9. ^ Sweeney, Joe (12 June 2020). "Day The Stone Roses attacked Wolverhampton record label with paint". BirminghamLive.
  10. ^ "History - Revolver/ FM-Revolver/ Heavy Metal Records". Revolver Records.
  11. ^ "10 things you didn't know about The Stone Roses' classic debut album". Radio X.
  12. ^ "Soho|music|hippychick|story". Clockworkthrob.com. Retrieved 7 January 2021.
  13. ^ "Stone Roses: fool's gold". The Economist. 17 May 2016.
  14. ^ "The Stone Roses – Fools Gold". Soundgym.co.
  15. ^ "Perfect Sound Forever: Manchester's baggy music scene". Furious.com.
  16. ^ "Liverpool acts and casual fashions". National Museums Liverpool.
  17. ^ "The List: 22 Nov 1991". The List Archive. 22 November 1991.
  18. ^ Roberts, Gareth (10 August 2011). "Liverpool bands: Scouse, scally and stuck in the past? | | The Anfield Wrap".
  19. ^ "Baggy spawned this genuinely terrible cover version". Radio X.
  20. ^ "BBC One - Top of the Pops, 29/03/1990". BBC. Retrieved 7 January 2021.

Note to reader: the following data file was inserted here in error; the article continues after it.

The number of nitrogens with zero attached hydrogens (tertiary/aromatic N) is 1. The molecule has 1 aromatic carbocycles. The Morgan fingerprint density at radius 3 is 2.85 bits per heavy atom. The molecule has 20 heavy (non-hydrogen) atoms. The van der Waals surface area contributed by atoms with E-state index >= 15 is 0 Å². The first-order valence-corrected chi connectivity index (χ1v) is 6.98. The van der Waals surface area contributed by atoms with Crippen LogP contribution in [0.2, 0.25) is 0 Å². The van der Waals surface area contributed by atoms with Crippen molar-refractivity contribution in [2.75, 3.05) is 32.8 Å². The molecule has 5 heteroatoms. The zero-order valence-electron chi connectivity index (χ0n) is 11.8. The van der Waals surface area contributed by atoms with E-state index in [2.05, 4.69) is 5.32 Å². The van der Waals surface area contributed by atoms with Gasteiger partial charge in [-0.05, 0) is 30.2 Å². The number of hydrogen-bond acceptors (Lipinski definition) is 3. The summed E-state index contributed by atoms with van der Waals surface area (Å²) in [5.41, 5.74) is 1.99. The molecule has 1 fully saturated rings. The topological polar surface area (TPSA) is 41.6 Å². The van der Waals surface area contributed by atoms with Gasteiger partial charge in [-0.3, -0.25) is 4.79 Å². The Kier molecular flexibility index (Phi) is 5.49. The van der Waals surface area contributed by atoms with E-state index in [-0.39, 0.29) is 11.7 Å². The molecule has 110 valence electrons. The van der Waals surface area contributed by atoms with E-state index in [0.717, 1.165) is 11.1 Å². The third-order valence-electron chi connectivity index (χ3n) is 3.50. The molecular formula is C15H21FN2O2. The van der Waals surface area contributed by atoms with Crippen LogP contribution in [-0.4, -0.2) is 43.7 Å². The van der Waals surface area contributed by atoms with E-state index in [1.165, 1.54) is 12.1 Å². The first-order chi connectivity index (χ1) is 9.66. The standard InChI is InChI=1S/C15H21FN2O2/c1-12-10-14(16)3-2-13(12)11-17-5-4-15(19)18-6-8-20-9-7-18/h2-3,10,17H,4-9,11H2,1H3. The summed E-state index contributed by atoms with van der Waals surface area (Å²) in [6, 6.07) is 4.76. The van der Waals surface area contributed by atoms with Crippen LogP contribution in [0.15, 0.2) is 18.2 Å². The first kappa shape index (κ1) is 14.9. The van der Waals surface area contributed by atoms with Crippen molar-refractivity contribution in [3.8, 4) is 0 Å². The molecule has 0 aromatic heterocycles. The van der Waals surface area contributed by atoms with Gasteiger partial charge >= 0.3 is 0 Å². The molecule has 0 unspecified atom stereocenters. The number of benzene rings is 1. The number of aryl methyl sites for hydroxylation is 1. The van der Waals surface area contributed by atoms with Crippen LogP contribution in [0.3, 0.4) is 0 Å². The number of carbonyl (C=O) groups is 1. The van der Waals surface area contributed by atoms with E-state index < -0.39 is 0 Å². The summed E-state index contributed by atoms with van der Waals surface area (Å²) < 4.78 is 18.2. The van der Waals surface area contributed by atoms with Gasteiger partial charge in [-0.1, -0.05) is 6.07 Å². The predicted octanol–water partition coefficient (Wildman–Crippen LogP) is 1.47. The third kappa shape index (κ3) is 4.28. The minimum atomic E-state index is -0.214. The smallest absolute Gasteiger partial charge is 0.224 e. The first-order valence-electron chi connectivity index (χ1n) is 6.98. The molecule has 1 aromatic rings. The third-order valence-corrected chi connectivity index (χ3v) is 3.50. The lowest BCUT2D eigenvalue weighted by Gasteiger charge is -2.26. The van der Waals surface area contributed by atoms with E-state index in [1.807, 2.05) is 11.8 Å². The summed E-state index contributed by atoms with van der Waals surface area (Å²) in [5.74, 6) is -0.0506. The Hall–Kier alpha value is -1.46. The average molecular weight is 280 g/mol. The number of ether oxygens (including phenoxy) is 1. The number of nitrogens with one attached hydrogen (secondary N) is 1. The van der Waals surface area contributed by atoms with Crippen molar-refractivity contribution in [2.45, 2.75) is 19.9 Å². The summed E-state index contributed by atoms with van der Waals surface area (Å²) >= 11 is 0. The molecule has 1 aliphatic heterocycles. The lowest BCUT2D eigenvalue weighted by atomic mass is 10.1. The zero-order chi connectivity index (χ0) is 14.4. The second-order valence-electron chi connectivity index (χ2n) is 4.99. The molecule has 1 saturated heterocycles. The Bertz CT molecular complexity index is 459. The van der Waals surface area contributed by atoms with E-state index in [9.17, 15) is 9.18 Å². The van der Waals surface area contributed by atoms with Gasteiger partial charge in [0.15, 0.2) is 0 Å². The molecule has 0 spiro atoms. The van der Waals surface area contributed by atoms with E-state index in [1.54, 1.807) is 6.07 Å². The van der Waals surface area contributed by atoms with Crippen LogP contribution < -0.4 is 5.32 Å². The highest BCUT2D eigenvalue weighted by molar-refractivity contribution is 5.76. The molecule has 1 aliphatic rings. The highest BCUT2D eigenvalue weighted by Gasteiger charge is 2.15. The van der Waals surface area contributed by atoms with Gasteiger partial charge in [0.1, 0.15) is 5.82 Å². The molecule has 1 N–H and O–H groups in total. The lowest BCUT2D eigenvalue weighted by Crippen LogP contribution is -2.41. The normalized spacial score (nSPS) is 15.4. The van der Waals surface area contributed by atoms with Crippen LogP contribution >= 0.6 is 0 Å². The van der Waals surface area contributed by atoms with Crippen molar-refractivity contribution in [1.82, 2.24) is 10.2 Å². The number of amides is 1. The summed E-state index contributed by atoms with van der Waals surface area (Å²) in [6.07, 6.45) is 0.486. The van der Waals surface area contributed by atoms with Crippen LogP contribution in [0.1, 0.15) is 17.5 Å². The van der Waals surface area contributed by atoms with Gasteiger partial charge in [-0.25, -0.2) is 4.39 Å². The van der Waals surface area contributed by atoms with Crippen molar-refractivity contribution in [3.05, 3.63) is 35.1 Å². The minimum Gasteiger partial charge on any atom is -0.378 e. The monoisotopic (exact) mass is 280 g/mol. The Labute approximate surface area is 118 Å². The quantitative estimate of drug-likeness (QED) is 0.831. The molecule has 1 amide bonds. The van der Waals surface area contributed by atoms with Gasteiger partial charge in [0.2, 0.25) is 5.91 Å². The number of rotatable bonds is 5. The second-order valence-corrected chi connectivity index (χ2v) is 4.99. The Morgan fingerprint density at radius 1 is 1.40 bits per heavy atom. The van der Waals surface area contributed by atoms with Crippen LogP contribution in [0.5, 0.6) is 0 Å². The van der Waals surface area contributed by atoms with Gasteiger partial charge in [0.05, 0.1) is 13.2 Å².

21. ^ "Album By Album: Blur". 8 November 2019.
  22. ^ "Blur - "There's No Other Way"". PopMatters. 22 April 2010.
  23. ^ "ALBUM BY ALBUM: BLUR". pocketmags.com.
  24. ^ "Maybe 1991 actually was the best year for music.... and here's the evidence". Radio X.
  25. ^ "How did they do that? - There's No Other Way (Select, Jul 1995)". Vblurpage.com.
  26. ^ "Indie Moans And The Raiders Of The Pop Charts. Or, 'Don't Pop': How The Stone Roses Killed Indie And The Problem With Populism". Middlerabbiting.com. 4 September 2018.
  27. ^ "BBC Radio 6 Music - Zoe Ball's Second Summer of Love, Episode 2 (6 Music's All Day Rave)". BBC. Retrieved 7 January 2021.
  28. ^ "Shami Ahmed and family". Thetimes.co.uk.
  29. ^ "Joe Bloggs owner and fashion firm East go into administration". Bbc.co.uk. 29 January 2018.
  30. ^ Britton, Paul (29 January 2018). "Fashion house behind iconic 'Madchester' clothing label Joe Bloggs goes into administration". Manchester Evening News.
  31. ^ "King of Madchester clothing is bankrupt". The Independent. 22 October 2011.
  32. ^ Malik, Kenan (19 June 1994). "All mouth and trousers - the rise of Joe Bloggs". The Independent. London. Retrieved 12 May 2010.
  33. ^ Figaro, Madame (13 April 2017). "Le baggy des années 1990 revient au goût du jour". Madame Figaro.
  34. ^ "Madchester". Museumofyouthculture.com. Retrieved 7 January 2021.